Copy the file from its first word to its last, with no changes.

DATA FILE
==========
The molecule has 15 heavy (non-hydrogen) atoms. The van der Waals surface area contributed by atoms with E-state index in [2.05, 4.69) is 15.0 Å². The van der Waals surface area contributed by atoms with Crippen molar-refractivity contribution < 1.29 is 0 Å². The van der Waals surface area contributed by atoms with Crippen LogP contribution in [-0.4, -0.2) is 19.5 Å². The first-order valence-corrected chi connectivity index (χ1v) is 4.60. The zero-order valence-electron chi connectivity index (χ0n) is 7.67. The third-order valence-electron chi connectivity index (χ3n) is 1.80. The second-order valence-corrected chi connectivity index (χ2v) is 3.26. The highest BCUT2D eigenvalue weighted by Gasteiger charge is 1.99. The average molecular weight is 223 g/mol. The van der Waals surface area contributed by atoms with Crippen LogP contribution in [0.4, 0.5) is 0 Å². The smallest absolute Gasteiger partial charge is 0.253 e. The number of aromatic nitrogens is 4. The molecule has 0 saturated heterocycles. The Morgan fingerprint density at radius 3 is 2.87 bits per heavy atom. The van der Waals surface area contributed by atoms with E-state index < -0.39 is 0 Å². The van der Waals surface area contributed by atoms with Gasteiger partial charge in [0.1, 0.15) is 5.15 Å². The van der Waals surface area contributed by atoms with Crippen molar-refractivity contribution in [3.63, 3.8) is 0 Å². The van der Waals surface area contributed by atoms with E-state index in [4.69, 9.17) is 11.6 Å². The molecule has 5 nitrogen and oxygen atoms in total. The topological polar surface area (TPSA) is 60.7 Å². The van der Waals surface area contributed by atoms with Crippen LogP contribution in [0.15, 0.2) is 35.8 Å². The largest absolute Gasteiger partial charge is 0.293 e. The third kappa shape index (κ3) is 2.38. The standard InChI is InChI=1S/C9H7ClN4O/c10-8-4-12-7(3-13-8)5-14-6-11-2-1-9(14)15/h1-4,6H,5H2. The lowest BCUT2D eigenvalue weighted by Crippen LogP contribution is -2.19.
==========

The molecule has 15 heavy (non-hydrogen) atoms. The van der Waals surface area contributed by atoms with E-state index in [2.05, 4.69) is 15.0 Å². The van der Waals surface area contributed by atoms with Crippen molar-refractivity contribution < 1.29 is 0 Å². The van der Waals surface area contributed by atoms with Crippen LogP contribution in [-0.4, -0.2) is 19.5 Å². The first-order valence-corrected chi connectivity index (χ1v) is 4.60. The zero-order valence-electron chi connectivity index (χ0n) is 7.67. The third-order valence-electron chi connectivity index (χ3n) is 1.80. The second-order valence-corrected chi connectivity index (χ2v) is 3.26. The highest BCUT2D eigenvalue weighted by Gasteiger charge is 1.99. The average molecular weight is 223 g/mol. The van der Waals surface area contributed by atoms with Crippen LogP contribution in [0.4, 0.5) is 0 Å². The smallest absolute Gasteiger partial charge is 0.253 e. The number of aromatic nitrogens is 4. The molecule has 0 saturated heterocycles. The Morgan fingerprint density at radius 3 is 2.87 bits per heavy atom. The van der Waals surface area contributed by atoms with E-state index < -0.39 is 0 Å². The van der Waals surface area contributed by atoms with Gasteiger partial charge in [0.1, 0.15) is 5.15 Å². The van der Waals surface area contributed by atoms with Crippen molar-refractivity contribution in [3.63, 3.8) is 0 Å². The van der Waals surface area contributed by atoms with E-state index in [4.69, 9.17) is 11.6 Å². The molecule has 5 nitrogen and oxygen atoms in total. The topological polar surface area (TPSA) is 60.7 Å². The van der Waals surface area contributed by atoms with Crippen LogP contribution in [0.15, 0.2) is 35.8 Å². The largest absolute Gasteiger partial charge is 0.293 e. The third kappa shape index (κ3) is 2.38. The standard InChI is InChI=1S/C9H7ClN4O/c10-8-4-12-7(3-13-8)5-14-6-11-2-1-9(14)15/h1-4,6H,5H2. The lowest BCUT2D eigenvalue weighted by Crippen LogP contribution is -2.19.